Conservation

Critically endangered sea star not recovering in the wild, scientists point to the need for restoration efforts

New research documenting the population crash of the iconic sunflower sea star (Pycnopodia helianthoides), and complete absence of population recovery since the 2013 outbreak of the marine wildlife epidemic sea star wasting disease, was published today in the prestigious journal Proceedings of the Royal Society B. The study calls for new strategies for protecting species impacted by increasingly frequent marine epidemics associated with changing ocean conditions.

Survivors of Climate Driven Abalone Mass Mortality Exhibit Declines in Health and Reproduction Following Kelp Forest Collapse

Marine ecosystems are vulnerable to climate driven events such as marine heatwaves yet we have a poor understanding of whether they will collapse or recover. Kelp forests are known to be susceptible, and there has been a rise in sea urchin barrens around the world. When temperatures increase so do physiological demands while food resources decline, tightening metabolic constraints. In this case study, we examine red abalone (Haliotis rufescens) looking at sublethal impacts and their prospects for recovery within kelp forests that have shifted to sea urchin barrens.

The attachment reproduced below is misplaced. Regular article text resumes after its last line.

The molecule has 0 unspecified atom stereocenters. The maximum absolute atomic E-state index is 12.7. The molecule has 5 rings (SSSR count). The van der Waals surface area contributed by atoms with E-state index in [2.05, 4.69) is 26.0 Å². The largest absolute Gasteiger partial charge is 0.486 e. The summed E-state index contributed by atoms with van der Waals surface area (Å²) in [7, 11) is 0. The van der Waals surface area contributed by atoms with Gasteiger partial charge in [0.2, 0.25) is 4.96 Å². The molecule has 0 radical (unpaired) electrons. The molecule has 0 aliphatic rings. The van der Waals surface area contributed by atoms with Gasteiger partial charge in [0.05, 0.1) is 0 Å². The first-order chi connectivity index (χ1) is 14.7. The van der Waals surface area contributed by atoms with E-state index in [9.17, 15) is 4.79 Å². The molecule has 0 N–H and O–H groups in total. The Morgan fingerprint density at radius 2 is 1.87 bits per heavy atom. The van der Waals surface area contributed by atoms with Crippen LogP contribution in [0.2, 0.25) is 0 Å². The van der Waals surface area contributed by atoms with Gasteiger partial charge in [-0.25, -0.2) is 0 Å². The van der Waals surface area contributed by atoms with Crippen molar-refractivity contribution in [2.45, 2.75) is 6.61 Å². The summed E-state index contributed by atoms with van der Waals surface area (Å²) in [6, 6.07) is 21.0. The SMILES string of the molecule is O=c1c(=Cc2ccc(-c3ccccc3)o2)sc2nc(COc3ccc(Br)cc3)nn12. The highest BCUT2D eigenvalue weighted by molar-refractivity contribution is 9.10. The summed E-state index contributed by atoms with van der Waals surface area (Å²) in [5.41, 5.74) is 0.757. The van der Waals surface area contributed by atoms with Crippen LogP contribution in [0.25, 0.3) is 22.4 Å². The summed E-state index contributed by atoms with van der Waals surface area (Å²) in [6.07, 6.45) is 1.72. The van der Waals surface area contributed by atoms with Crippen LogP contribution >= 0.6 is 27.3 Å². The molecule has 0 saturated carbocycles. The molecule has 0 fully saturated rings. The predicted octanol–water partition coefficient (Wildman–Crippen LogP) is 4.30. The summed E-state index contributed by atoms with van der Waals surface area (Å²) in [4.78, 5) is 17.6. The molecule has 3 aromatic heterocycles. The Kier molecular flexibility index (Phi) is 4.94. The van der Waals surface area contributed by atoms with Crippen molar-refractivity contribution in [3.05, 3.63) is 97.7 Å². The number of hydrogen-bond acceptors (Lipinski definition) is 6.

Saving White Abalone with UC Davis Project Scientist Kristin Aquilino

UC Davis project scientist Kristin Aquilino directs the Bodega Marine Laboratory's white abalone captive breeding program. In this video, she discusses the work she and her colleagues are doing to bring the endangered species back from the brink of extinction. This week marks the first time captive bred white abalone will be released to the ocean in hopes of saving the species.

An Undersea Forest In Decline

Envision California’s lush forests from San Francisco to the Oregon border. Now imagine that 90 percent of those forests disappear within two years. Laura Rogers-Bennett, senior environmental scientist with the California Department of Fish and Wildlife, says that’s exactly what happened to underwater kelp forests off Northern California’s coastline from 2014-16.

Read more & listen to the piece on Science Friday

Endangered White Abalone Program Yields Biggest Spawning Success Yet

Millions of Eggs Bring Program 1 Step Closer to Saving Species

The Bodega Marine Laboratory’s white abalone program has millions of new additions following its most successful spawning ever at the University of California, Davis, facility. Three out of nine recently collected wild white abalone spawned last week, as did seven of 12 captive-bred white abalone. One wild female was particularly generous, producing 20.5 million eggs herself.

Large Stretches of Coral Reefs Can Be Rehabilitated

New ‘Spider’ Technique Found to Help Coral Reefs

Even after being severely damaged by blast fishing and coral mining, coral reefs can be rehabilitated over large scales using a relatively inexpensive technique, according to a study led by the University of California, Davis, in partnership with Mars Symbioscience.